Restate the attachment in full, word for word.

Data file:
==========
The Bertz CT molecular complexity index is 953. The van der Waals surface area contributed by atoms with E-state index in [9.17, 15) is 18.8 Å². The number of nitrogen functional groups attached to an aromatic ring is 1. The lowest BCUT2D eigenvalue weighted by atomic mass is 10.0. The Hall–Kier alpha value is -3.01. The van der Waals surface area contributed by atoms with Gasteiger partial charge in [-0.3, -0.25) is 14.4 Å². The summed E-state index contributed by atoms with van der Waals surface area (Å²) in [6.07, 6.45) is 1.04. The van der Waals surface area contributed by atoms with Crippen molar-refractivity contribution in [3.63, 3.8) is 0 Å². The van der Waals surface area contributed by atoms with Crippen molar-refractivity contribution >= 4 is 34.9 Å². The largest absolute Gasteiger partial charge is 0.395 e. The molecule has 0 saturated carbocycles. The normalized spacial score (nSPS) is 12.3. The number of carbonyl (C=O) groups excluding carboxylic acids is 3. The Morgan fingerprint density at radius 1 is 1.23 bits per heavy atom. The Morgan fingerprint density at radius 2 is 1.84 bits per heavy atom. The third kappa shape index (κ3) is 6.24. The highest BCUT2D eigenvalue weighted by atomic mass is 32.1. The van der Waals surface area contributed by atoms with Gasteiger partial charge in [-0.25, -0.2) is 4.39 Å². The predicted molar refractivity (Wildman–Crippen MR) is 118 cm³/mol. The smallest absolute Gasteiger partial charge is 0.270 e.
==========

The Bertz CT molecular complexity index is 953. The van der Waals surface area contributed by atoms with E-state index in [9.17, 15) is 18.8 Å². The number of nitrogen functional groups attached to an aromatic ring is 1. The lowest BCUT2D eigenvalue weighted by atomic mass is 10.0. The Hall–Kier alpha value is -3.01. The van der Waals surface area contributed by atoms with Gasteiger partial charge in [-0.3, -0.25) is 14.4 Å². The summed E-state index contributed by atoms with van der Waals surface area (Å²) in [6.07, 6.45) is 1.04. The van der Waals surface area contributed by atoms with Crippen molar-refractivity contribution in [3.63, 3.8) is 0 Å². The van der Waals surface area contributed by atoms with Crippen molar-refractivity contribution >= 4 is 34.9 Å². The largest absolute Gasteiger partial charge is 0.395 e. The molecule has 0 saturated carbocycles. The normalized spacial score (nSPS) is 12.3. The number of carbonyl (C=O) groups excluding carboxylic acids is 3. The Morgan fingerprint density at radius 1 is 1.23 bits per heavy atom. The Morgan fingerprint density at radius 2 is 1.84 bits per heavy atom. The third kappa shape index (κ3) is 6.24. The highest BCUT2D eigenvalue weighted by atomic mass is 32.1. The van der Waals surface area contributed by atoms with Gasteiger partial charge in [-0.25, -0.2) is 4.39 Å². The predicted molar refractivity (Wildman–Crippen MR) is 118 cm³/mol. The smallest absolute Gasteiger partial charge is 0.270 e.